Disciplinary Regime in Sports: Examples from Spain

In sports, the disciplinary regime aims to ensure a clean game. But how is it applied?
Disciplinary Regime in Sports: Examples from Spain

Last update: 23 October, 2019

In the sports world, the disciplinary regime sparks plenty of debates. The question of applying disciplinary action, as well as the concepts of infractions and sanction processes,  causes controversy that’s far from finding a sure solution.

A single post can’t tackle all of the legal and practical aspects of the disciplinary regime in sports. In light of that, today we’ll just focus on the aspects related to infractions and sanctions, in addition to the structure and dynamics of the disciplinary process in sports in Spain.

How is the disciplinary regime regulated in Spanish sports?

In Spain, the scope of action that determines the rules and ethics of the game includes gray areas. To ensure that games run smoothly, the disciplinary regime is in a separate field of its own and usually acts independently.

The disciplinary regime plays a role in everyday life as well, regarding the regulations on civil and penal matters that construct the majority of the work relations in society.

On the same line, the sports sector has its own judicial system as well. One of its pillars is the recognition of competent bodies. This pillar aims to regulate and promotes a judicial and administrative sanctioning system. The sanctioning system serves to address the infractions against rules or the basic principals of sports.

In that sense, differentiating the rules of a game or competition is essential as they vary depending on each sports discipline. On the other hand, there are also basic sports statutes that define the expected behaviors in professional sports settings.

Additionally, the guidelines that regulate disciplinary action in sports are currently outlined in La Ley del Deporte de 1990 (“the 1990 Spanish Sports Law”). More precisely, they appear under the 6th title starting from article 73.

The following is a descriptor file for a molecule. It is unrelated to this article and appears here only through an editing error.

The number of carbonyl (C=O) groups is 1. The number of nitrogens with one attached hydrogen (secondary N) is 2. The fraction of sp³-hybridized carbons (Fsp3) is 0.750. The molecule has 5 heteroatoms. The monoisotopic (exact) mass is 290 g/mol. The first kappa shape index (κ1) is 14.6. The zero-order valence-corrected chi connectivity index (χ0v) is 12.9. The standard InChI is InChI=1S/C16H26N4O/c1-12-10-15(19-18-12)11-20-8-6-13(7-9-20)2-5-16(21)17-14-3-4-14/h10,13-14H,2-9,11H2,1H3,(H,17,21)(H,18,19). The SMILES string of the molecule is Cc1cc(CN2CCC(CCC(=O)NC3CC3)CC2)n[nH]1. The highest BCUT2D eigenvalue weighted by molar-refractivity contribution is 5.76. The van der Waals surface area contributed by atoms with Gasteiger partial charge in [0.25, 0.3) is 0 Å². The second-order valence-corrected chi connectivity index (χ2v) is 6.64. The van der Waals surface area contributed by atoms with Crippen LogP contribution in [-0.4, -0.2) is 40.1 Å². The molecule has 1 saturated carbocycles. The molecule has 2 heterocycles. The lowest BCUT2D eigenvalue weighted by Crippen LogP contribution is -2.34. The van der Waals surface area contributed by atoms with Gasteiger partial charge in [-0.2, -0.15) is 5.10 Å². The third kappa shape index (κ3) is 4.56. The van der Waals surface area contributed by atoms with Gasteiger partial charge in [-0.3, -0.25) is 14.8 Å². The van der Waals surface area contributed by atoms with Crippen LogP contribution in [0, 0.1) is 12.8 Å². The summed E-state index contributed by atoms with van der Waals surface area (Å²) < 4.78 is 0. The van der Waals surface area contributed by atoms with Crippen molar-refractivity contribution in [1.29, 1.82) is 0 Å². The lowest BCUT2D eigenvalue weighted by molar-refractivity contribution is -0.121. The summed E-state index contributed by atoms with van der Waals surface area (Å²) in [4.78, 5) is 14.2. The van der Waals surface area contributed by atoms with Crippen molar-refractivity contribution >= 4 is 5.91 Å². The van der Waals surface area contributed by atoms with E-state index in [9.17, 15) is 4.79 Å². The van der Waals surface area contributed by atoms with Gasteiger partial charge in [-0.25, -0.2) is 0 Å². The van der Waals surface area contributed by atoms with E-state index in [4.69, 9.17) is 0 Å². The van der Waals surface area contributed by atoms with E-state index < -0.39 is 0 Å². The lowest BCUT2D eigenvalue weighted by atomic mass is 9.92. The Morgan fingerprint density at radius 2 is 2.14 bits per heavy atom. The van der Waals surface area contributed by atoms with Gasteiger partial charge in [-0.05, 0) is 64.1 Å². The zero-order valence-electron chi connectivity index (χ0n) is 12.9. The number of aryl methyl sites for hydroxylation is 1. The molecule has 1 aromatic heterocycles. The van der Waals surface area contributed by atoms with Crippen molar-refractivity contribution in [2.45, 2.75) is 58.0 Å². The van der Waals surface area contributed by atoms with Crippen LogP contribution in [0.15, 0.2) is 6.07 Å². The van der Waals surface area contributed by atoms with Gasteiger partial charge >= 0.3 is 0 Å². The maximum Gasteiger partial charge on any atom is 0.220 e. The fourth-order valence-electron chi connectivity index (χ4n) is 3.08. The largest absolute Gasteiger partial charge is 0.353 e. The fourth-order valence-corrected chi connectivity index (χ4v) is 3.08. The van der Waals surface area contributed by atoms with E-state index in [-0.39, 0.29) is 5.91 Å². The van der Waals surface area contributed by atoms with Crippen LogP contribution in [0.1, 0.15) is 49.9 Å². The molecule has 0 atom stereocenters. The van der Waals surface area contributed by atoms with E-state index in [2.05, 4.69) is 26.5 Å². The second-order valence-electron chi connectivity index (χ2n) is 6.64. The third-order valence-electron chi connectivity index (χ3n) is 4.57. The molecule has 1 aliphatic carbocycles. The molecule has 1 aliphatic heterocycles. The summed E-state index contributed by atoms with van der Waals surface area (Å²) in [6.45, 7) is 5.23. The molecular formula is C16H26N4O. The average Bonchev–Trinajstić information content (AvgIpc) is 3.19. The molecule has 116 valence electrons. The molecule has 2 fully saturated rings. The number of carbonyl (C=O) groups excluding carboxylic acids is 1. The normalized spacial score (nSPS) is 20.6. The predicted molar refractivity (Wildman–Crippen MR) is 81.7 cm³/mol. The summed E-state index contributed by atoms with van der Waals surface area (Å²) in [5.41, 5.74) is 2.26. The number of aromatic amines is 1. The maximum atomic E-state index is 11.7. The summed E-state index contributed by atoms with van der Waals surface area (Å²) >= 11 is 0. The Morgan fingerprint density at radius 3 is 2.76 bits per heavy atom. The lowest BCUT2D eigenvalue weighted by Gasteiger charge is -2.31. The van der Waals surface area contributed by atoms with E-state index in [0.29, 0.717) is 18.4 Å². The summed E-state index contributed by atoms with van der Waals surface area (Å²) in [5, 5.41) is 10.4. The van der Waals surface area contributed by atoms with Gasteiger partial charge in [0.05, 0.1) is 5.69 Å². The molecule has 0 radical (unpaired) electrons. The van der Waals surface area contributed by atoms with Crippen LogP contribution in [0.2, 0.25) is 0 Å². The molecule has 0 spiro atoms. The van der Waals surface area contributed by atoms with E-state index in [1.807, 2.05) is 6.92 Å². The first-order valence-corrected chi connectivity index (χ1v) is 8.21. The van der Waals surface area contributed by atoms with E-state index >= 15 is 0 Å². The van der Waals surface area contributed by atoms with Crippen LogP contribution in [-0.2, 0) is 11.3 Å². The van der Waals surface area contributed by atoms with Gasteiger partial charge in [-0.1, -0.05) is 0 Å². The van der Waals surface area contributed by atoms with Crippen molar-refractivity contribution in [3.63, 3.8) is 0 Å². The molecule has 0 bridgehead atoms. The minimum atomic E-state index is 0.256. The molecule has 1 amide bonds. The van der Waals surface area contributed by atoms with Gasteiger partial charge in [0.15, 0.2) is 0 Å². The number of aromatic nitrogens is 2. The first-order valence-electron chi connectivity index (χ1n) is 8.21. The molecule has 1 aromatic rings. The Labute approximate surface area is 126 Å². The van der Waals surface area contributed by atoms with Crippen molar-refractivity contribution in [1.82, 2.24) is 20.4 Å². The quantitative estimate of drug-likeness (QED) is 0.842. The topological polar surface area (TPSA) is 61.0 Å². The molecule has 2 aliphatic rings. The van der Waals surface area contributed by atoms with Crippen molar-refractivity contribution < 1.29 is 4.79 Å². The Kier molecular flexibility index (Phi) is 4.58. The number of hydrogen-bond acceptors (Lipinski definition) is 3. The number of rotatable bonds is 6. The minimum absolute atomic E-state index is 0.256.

Furthermore, the Real Decreto 1591/1992 (“Royal Decree 1591/1992”) was published two years later, adding to the previous guidelines regarding disciplinary action in sports.

disciplinary regime spain

Organizations that are accountable to sports authority

The laws that we discussed above state that disciplinary action belongs and applies to an administrative setting. Thus, athletes that commit infractions against the system must face disciplinary action from the administrative standpoint.

In that process, authoritative figures establish sanctions according to the case. Throughout the process, they consult with the sport’s current and general rules.

The organizations with disciplinary authority, which are generally the Disciplinary Committees, are responsible for imparting justice in the sports sector. In addition, they enforce a disciplinary regime.

But every country has its own sports disciplinary and sanctioning structure. Special organizations form these systems to analyze, rule and apply these infractions and sanctions. In Spain, the body that holds this authority in soccer is the Real Federación Española de Fútbol (or “Royal Spanish Soccer Federation“).

Furthermore, the Competition Committee, Appeals Committee and individual judges apply the disciplinary regime to professional Spanish Soccer. These judicial bodies base their judgment on the General Regulations and Disciplinary Code of the Royal Spanish Soccer Federation.

The disciplinary regime: infractions vs. sanctions

Infractions are actions that break the preset rules of a game or competition. Similarly, they can be actions that go against the ethical and professional conduct of professional athletes.

On the other hand, sanctions are penalties that the referees apply to a broken rule or norm. They can be fines, suspensions, temporary or permanent expulsions, etc.

Authorities generally set sanctions after completing an administrative analysis and review of the infractions.

disciplinary regime sanctions

Let’s take a look at soccer again as an example: the referees are responsible for signaling the infractions that a team commits as well as any forms of misbehavior that occurs during a soccer match.

At the end of the game, the arbitrating body must complete a report on the infractions of the match. They then send the report to the Competition Committee, who convene to analyze and review the listed infractions. Basing their decisions on the Royal Spanish Soccer Federation’s regulations (link in Spanish), they determine an appropriate sanction for the team and its players.

Afterward, soccer teams can appeal the sanction before the Appeals Committee, who then reviews the original infractions and sanctions. This example is a small glimpse into how disciplinary regimes act in the world of sports.

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